Don’t Close the Border May 3, 2009Posted by Dwight Furrow in Current Events, Dwight Furrow's Posts.
Tags: swine flu and border security
Picking up on Nina’s post over the weekend about swine flu hype (and hysteria), many people, including various politicians, are calling for closing the border with Mexico in order to prevent the flu from spreading.
Given the amount of commerce and travel between Mexico and the U.S., the economic cost of shutting down travel and trade between the two countries would be enormous.
Moreover, health authorities have concluded that such measures will be ineffective.
One way to think of it is this: once people are in your country, they will start infecting people, and if the average number of people that each person infects is over 1, the number of infected people will begin to increase exponentially until enough people are resistant to the disease, or dead. Your border control efforts, regrettably, will probably not increase exponentially. If the average number of people that each person infects is in the normal range for the flu — 1.5-4 — and the disease has a short incubation period, which the flu does, this means that in fairly short order, the number of people infected within your country will begin to swamp the number of people you’re keeping out.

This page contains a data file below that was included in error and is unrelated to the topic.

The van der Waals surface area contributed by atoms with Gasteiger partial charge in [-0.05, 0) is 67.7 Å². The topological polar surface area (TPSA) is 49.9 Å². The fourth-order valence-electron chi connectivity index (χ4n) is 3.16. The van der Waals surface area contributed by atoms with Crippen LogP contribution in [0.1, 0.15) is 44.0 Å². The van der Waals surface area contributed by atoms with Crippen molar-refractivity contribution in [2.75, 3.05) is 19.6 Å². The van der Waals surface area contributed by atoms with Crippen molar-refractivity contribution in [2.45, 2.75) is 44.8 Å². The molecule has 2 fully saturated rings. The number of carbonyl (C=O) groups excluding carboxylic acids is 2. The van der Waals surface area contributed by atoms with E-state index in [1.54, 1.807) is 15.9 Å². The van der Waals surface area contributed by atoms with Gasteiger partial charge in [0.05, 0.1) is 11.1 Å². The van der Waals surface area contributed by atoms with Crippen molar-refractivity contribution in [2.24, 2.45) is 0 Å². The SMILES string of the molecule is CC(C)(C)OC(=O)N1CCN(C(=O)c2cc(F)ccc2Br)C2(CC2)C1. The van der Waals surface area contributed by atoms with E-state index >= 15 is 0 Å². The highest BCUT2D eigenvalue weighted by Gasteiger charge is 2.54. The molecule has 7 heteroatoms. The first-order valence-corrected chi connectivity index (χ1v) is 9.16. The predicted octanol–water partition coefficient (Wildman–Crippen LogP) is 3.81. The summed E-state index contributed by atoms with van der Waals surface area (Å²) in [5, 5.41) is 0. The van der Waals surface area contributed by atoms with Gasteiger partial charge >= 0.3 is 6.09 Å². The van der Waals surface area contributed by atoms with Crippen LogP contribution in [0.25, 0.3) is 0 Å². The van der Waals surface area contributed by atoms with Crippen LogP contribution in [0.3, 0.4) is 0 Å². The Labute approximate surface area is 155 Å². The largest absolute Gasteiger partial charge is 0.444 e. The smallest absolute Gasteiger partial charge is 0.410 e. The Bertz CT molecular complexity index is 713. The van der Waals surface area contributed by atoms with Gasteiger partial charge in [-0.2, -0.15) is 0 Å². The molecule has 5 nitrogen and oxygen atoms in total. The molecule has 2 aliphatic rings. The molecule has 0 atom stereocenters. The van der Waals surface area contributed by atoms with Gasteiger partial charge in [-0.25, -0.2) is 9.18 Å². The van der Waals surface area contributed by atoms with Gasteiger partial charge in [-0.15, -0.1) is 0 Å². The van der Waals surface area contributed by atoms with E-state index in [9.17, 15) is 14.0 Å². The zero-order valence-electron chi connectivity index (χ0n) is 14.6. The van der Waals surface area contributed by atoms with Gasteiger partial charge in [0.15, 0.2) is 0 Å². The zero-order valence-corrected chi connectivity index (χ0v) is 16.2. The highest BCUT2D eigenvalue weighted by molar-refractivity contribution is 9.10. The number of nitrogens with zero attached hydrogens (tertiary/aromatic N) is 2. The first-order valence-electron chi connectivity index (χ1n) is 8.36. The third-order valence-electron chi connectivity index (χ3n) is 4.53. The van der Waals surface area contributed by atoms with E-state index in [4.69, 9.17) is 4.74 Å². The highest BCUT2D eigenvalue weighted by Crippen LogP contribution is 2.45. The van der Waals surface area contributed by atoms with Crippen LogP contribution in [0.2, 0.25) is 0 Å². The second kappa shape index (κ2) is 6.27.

The swine flu is already here, closing the border would take time, and the border is porous as well—no closure would be even close to 100% effective.
And because a person is contagious at least 1 day before symptoms appear, there is no way to screen people at the border who might be sick.
In short, it would be a policy with very little benefit and enormous cost. You would expect politicians to weigh these factors before they run their mouths.